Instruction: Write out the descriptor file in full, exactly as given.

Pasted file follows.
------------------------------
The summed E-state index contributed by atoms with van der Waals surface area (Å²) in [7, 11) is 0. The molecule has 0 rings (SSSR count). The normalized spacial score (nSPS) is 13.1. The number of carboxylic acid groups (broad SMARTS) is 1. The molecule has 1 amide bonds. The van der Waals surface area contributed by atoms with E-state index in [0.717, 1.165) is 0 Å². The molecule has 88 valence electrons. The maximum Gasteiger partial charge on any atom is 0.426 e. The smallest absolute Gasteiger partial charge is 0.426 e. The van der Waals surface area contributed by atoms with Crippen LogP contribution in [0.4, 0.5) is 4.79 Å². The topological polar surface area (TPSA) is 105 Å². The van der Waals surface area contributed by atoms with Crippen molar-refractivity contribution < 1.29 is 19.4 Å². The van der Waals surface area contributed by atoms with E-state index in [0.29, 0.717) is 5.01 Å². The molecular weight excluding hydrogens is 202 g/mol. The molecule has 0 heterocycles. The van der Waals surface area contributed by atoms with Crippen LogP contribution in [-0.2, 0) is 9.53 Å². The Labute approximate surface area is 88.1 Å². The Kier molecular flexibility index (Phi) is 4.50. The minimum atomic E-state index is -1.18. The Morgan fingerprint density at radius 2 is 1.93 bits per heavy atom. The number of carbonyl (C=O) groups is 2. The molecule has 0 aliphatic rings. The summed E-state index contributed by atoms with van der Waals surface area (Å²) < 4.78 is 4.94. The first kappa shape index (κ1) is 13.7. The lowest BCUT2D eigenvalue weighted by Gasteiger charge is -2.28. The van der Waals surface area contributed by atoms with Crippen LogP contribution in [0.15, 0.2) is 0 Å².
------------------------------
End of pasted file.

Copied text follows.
The summed E-state index contributed by atoms with van der Waals surface area (Å²) in [7, 11) is 0. The molecule has 0 rings (SSSR count). The normalized spacial score (nSPS) is 13.1. The number of carboxylic acid groups (broad SMARTS) is 1. The molecule has 1 amide bonds. The van der Waals surface area contributed by atoms with E-state index in [0.717, 1.165) is 0 Å². The molecule has 88 valence electrons. The maximum Gasteiger partial charge on any atom is 0.426 e. The smallest absolute Gasteiger partial charge is 0.426 e. The van der Waals surface area contributed by atoms with Crippen LogP contribution in [0.4, 0.5) is 4.79 Å². The topological polar surface area (TPSA) is 105 Å². The van der Waals surface area contributed by atoms with Crippen molar-refractivity contribution < 1.29 is 19.4 Å². The van der Waals surface area contributed by atoms with E-state index in [0.29, 0.717) is 5.01 Å². The molecular weight excluding hydrogens is 202 g/mol. The molecule has 0 heterocycles. The van der Waals surface area contributed by atoms with Crippen LogP contribution in [-0.2, 0) is 9.53 Å². The Labute approximate surface area is 88.1 Å². The Kier molecular flexibility index (Phi) is 4.50. The minimum atomic E-state index is -1.18. The Morgan fingerprint density at radius 2 is 1.93 bits per heavy atom. The number of carbonyl (C=O) groups is 2. The molecule has 0 aliphatic rings. The summed E-state index contributed by atoms with van der Waals surface area (Å²) < 4.78 is 4.94. The first kappa shape index (κ1) is 13.7. The lowest BCUT2D eigenvalue weighted by Gasteiger charge is -2.28. The van der Waals surface area contributed by atoms with Crippen LogP contribution in [0.15, 0.2) is 0 Å².